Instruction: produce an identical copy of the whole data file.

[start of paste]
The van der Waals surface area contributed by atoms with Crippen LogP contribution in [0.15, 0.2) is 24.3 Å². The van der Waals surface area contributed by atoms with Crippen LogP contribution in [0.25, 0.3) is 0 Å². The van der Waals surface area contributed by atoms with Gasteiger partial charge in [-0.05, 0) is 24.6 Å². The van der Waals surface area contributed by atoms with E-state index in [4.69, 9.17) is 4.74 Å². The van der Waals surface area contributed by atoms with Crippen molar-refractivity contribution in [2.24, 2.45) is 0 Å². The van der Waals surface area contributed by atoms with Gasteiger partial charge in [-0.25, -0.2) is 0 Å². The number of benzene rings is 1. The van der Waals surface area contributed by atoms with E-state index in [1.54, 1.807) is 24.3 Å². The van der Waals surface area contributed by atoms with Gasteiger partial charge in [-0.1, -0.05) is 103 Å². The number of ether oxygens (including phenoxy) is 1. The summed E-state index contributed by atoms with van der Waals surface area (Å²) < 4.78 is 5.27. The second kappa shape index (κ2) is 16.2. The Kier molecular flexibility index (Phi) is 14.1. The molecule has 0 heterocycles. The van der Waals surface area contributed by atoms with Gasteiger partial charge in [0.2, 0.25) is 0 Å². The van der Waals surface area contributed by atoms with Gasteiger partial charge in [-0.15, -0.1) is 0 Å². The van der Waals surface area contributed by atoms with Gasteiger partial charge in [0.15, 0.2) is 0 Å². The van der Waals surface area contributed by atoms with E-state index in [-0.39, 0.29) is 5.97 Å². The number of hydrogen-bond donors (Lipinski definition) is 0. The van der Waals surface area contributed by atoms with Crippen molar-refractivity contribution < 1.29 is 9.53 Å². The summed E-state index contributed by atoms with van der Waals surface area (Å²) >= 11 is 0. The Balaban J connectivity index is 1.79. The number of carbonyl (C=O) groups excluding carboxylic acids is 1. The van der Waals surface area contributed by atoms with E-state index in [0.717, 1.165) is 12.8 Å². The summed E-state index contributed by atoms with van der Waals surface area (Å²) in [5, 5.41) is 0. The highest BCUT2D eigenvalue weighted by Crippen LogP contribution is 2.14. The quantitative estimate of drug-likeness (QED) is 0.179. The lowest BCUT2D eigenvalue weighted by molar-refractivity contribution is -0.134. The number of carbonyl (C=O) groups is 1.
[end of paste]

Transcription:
The van der Waals surface area contributed by atoms with Crippen LogP contribution in [0.15, 0.2) is 24.3 Å². The van der Waals surface area contributed by atoms with Crippen LogP contribution in [0.25, 0.3) is 0 Å². The van der Waals surface area contributed by atoms with Gasteiger partial charge in [-0.05, 0) is 24.6 Å². The van der Waals surface area contributed by atoms with E-state index in [4.69, 9.17) is 4.74 Å². The van der Waals surface area contributed by atoms with Crippen molar-refractivity contribution in [2.24, 2.45) is 0 Å². The van der Waals surface area contributed by atoms with Gasteiger partial charge in [-0.25, -0.2) is 0 Å². The number of benzene rings is 1. The van der Waals surface area contributed by atoms with E-state index in [1.54, 1.807) is 24.3 Å². The van der Waals surface area contributed by atoms with Gasteiger partial charge in [-0.1, -0.05) is 103 Å². The number of ether oxygens (including phenoxy) is 1. The summed E-state index contributed by atoms with van der Waals surface area (Å²) < 4.78 is 5.27. The second kappa shape index (κ2) is 16.2. The Kier molecular flexibility index (Phi) is 14.1. The molecule has 0 heterocycles. The van der Waals surface area contributed by atoms with Gasteiger partial charge in [0.2, 0.25) is 0 Å². The van der Waals surface area contributed by atoms with Gasteiger partial charge in [-0.15, -0.1) is 0 Å². The van der Waals surface area contributed by atoms with Gasteiger partial charge in [0.15, 0.2) is 0 Å². The van der Waals surface area contributed by atoms with E-state index in [-0.39, 0.29) is 5.97 Å². The number of hydrogen-bond donors (Lipinski definition) is 0. The van der Waals surface area contributed by atoms with Crippen molar-refractivity contribution < 1.29 is 9.53 Å². The summed E-state index contributed by atoms with van der Waals surface area (Å²) >= 11 is 0. The Balaban J connectivity index is 1.79. The number of carbonyl (C=O) groups excluding carboxylic acids is 1. The van der Waals surface area contributed by atoms with E-state index in [0.717, 1.165) is 12.8 Å². The summed E-state index contributed by atoms with van der Waals surface area (Å²) in [5, 5.41) is 0. The highest BCUT2D eigenvalue weighted by Crippen LogP contribution is 2.14. The quantitative estimate of drug-likeness (QED) is 0.179. The lowest BCUT2D eigenvalue weighted by molar-refractivity contribution is -0.134. The number of carbonyl (C=O) groups is 1.